July 2015 Archives
Good dog. A few years back, I did a post on the reliability of drug dog sniffs. The gist was that dogs often alert because they receive subconscious cues from their handlers. One study I mentioned produced 225 alerts, all of them false. The handlers had been told that the target scents would be marked by red paper, and the testers had also placed hidden sausages as decoy scents for the dogs. The interesting thing about the test is that the false alerts were found twice as often at the sites designed to fool the handlers as the ones containing the sausages.
That might be the explanation for Lex, the drug-sniffing dog who's the subject of the 7th Circuit's recent decision in U.S. v. Bentley. Bentley had been the victim of the Bullshit Traffic Stop of the Week™ -- crossing into another lane on the highway without signaling - and the discovery of 15 kilograms of Columbia's primary export in a trap compartment in the car sent Bentley to prison for 20 years. He appealed, claiming that the search of the car resulted from an alert by Lex, and that Lex wasn't reliable.
The panel admits that "Bentley put on a good case." To say the least: the evidence showed that Lex alerted a whopping 93% of the time, but in controlled conditions his accuracy rate was only 59.5%, "not much better than a coin flip." In fact, Lex had been sent back to doggie school for two weeks in April of 2012 after he failed two simulated searches.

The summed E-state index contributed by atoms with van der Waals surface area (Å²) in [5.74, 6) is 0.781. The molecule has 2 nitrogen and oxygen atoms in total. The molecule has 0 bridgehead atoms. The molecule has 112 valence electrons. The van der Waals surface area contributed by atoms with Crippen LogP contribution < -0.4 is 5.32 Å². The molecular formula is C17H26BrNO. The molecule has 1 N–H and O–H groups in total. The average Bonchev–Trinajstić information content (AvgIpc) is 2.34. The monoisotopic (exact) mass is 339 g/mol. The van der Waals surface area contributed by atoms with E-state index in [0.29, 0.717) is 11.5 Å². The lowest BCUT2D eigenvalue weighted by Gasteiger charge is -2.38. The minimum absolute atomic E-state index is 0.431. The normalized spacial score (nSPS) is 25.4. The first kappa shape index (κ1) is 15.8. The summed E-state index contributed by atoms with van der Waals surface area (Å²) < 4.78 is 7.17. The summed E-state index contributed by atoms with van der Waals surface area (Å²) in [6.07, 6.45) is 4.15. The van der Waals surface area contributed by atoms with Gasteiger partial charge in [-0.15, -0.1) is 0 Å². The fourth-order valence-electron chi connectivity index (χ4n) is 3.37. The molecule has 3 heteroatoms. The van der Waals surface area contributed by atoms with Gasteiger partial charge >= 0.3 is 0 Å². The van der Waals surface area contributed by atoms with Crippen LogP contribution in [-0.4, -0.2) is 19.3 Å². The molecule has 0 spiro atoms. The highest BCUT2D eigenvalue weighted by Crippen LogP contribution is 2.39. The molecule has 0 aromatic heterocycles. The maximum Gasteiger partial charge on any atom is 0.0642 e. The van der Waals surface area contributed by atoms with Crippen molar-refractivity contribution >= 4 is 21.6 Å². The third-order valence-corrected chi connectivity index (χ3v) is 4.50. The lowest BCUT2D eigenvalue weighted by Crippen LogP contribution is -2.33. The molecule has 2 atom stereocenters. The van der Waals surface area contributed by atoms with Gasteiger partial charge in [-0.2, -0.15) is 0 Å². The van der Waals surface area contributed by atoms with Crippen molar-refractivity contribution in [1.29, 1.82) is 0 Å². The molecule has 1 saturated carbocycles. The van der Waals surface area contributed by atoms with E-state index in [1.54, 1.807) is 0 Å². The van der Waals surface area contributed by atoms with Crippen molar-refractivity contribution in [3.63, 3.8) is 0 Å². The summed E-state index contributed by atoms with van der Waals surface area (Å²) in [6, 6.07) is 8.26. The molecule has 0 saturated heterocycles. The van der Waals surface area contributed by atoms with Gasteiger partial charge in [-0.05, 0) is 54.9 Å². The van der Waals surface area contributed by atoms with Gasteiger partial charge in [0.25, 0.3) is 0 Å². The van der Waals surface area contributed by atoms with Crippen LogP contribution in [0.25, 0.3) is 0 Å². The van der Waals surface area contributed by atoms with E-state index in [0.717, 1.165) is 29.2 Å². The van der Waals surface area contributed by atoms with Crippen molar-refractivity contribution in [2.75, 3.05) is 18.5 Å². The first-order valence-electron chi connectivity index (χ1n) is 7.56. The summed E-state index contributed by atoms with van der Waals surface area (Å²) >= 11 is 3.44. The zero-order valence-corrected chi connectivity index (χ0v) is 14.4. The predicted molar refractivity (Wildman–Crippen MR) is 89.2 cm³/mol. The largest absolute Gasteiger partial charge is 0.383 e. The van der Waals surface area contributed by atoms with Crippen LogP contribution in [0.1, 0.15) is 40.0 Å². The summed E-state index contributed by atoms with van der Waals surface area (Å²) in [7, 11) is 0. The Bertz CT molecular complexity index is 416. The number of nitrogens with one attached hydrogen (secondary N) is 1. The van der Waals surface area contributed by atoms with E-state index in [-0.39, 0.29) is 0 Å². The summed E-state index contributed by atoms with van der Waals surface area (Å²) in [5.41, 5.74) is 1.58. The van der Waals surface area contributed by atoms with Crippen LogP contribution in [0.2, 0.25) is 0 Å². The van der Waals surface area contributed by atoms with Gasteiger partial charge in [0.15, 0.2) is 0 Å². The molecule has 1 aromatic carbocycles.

Most distressing to the panel was that Lex's handler rewarded Lex with a treat every time the dog alerted in the field.
This giftee policy seems like a terrible way to promote accurate detection on the part of a service animal, lending credence to Bentley's argument that Lex's alert is more of a pretext for a search than an objective basis for probable cause.
The court nonetheless upholds the search, finding that a 59.5% success rate is sufficient to leap the low bar of probable cause, citing several cases where the success rate was less than that, including one where the dog's accuracy rate was only 43%. The court does add a caution:
This should not become a race to the bottom, however. We hope and trust that the criminal justice establishment will work to improve the quality of training and the reliability of the animals they use, and we caution that a failure to do so can lead to suppression of evidence.
I downloaded a couple of movies one time - the Bourne Supremacy was one of them, I think - without, ahem, paying for them, using a program called Vuze. It's what's called a P2P (peer-to-peer) network; you can download stuff from other people's computers, and they can download stuff from yours. I got a notice from my service provider telling me I'd done that and to stop, so I did.